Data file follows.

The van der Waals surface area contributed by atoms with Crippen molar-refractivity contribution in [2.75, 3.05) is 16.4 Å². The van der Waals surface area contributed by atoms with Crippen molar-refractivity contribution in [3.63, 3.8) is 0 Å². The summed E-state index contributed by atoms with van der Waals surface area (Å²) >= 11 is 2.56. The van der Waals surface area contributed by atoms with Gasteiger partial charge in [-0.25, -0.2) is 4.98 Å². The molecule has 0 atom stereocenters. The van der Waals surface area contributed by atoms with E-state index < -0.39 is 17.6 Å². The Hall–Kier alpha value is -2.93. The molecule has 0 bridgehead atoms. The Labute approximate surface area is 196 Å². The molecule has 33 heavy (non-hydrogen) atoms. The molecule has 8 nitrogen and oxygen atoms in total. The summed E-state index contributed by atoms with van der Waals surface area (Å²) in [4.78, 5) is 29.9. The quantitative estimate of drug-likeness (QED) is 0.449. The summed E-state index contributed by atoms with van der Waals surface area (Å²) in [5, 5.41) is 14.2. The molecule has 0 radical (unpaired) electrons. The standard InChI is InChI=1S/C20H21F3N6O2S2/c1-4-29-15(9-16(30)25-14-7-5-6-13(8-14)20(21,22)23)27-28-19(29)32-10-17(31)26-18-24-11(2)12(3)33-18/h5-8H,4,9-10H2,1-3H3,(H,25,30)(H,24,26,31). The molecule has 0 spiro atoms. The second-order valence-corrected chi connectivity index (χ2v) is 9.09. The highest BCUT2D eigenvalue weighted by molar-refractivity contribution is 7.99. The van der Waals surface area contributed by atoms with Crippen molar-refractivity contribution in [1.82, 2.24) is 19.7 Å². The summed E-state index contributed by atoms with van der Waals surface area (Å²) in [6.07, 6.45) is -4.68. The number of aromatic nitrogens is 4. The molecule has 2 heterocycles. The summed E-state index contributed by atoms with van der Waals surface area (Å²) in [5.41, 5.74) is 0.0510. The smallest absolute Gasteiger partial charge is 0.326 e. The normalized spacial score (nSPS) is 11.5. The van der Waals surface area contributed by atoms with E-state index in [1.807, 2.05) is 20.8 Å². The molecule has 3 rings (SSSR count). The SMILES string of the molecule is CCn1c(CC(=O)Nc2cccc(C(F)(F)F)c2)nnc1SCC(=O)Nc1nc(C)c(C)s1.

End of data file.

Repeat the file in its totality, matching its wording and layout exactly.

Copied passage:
The van der Waals surface area contributed by atoms with Crippen molar-refractivity contribution in [2.75, 3.05) is 16.4 Å². The van der Waals surface area contributed by atoms with Crippen molar-refractivity contribution in [3.63, 3.8) is 0 Å². The summed E-state index contributed by atoms with van der Waals surface area (Å²) >= 11 is 2.56. The van der Waals surface area contributed by atoms with Gasteiger partial charge in [-0.25, -0.2) is 4.98 Å². The molecule has 0 atom stereocenters. The van der Waals surface area contributed by atoms with E-state index < -0.39 is 17.6 Å². The Hall–Kier alpha value is -2.93. The molecule has 0 bridgehead atoms. The Labute approximate surface area is 196 Å². The molecule has 33 heavy (non-hydrogen) atoms. The molecule has 8 nitrogen and oxygen atoms in total. The summed E-state index contributed by atoms with van der Waals surface area (Å²) in [4.78, 5) is 29.9. The quantitative estimate of drug-likeness (QED) is 0.449. The summed E-state index contributed by atoms with van der Waals surface area (Å²) in [5, 5.41) is 14.2. The molecule has 0 radical (unpaired) electrons. The standard InChI is InChI=1S/C20H21F3N6O2S2/c1-4-29-15(9-16(30)25-14-7-5-6-13(8-14)20(21,22)23)27-28-19(29)32-10-17(31)26-18-24-11(2)12(3)33-18/h5-8H,4,9-10H2,1-3H3,(H,25,30)(H,24,26,31). The molecule has 0 spiro atoms. The second-order valence-corrected chi connectivity index (χ2v) is 9.09. The highest BCUT2D eigenvalue weighted by molar-refractivity contribution is 7.99. The van der Waals surface area contributed by atoms with Crippen molar-refractivity contribution in [1.82, 2.24) is 19.7 Å². The summed E-state index contributed by atoms with van der Waals surface area (Å²) in [6.07, 6.45) is -4.68. The number of aromatic nitrogens is 4. The molecule has 2 heterocycles. The summed E-state index contributed by atoms with van der Waals surface area (Å²) in [5.41, 5.74) is 0.0510. The smallest absolute Gasteiger partial charge is 0.326 e. The normalized spacial score (nSPS) is 11.5. The van der Waals surface area contributed by atoms with E-state index in [1.807, 2.05) is 20.8 Å². The molecule has 3 rings (SSSR count). The SMILES string of the molecule is CCn1c(CC(=O)Nc2cccc(C(F)(F)F)c2)nnc1SCC(=O)Nc1nc(C)c(C)s1.